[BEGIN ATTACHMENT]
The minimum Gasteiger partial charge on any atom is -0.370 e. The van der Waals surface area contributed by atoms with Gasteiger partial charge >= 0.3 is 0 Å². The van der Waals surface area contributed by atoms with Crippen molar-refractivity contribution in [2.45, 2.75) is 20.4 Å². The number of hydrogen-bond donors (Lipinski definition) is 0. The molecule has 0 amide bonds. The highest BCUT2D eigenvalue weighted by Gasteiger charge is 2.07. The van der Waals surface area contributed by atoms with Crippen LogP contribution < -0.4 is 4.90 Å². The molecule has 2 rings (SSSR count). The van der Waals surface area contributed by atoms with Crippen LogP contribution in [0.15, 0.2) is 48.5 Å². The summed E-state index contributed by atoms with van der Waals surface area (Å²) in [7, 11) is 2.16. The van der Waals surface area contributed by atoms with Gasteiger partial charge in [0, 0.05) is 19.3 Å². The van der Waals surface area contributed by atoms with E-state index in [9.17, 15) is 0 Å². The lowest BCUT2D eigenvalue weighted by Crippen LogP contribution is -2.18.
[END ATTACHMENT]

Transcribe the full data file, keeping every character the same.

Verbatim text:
The minimum Gasteiger partial charge on any atom is -0.370 e. The van der Waals surface area contributed by atoms with Gasteiger partial charge >= 0.3 is 0 Å². The van der Waals surface area contributed by atoms with Crippen molar-refractivity contribution in [2.45, 2.75) is 20.4 Å². The number of hydrogen-bond donors (Lipinski definition) is 0. The molecule has 0 amide bonds. The highest BCUT2D eigenvalue weighted by Gasteiger charge is 2.07. The van der Waals surface area contributed by atoms with Crippen LogP contribution < -0.4 is 4.90 Å². The molecule has 2 rings (SSSR count). The van der Waals surface area contributed by atoms with Crippen LogP contribution in [0.15, 0.2) is 48.5 Å². The summed E-state index contributed by atoms with van der Waals surface area (Å²) in [7, 11) is 2.16. The van der Waals surface area contributed by atoms with Gasteiger partial charge in [0, 0.05) is 19.3 Å². The van der Waals surface area contributed by atoms with E-state index in [9.17, 15) is 0 Å². The lowest BCUT2D eigenvalue weighted by Crippen LogP contribution is -2.18.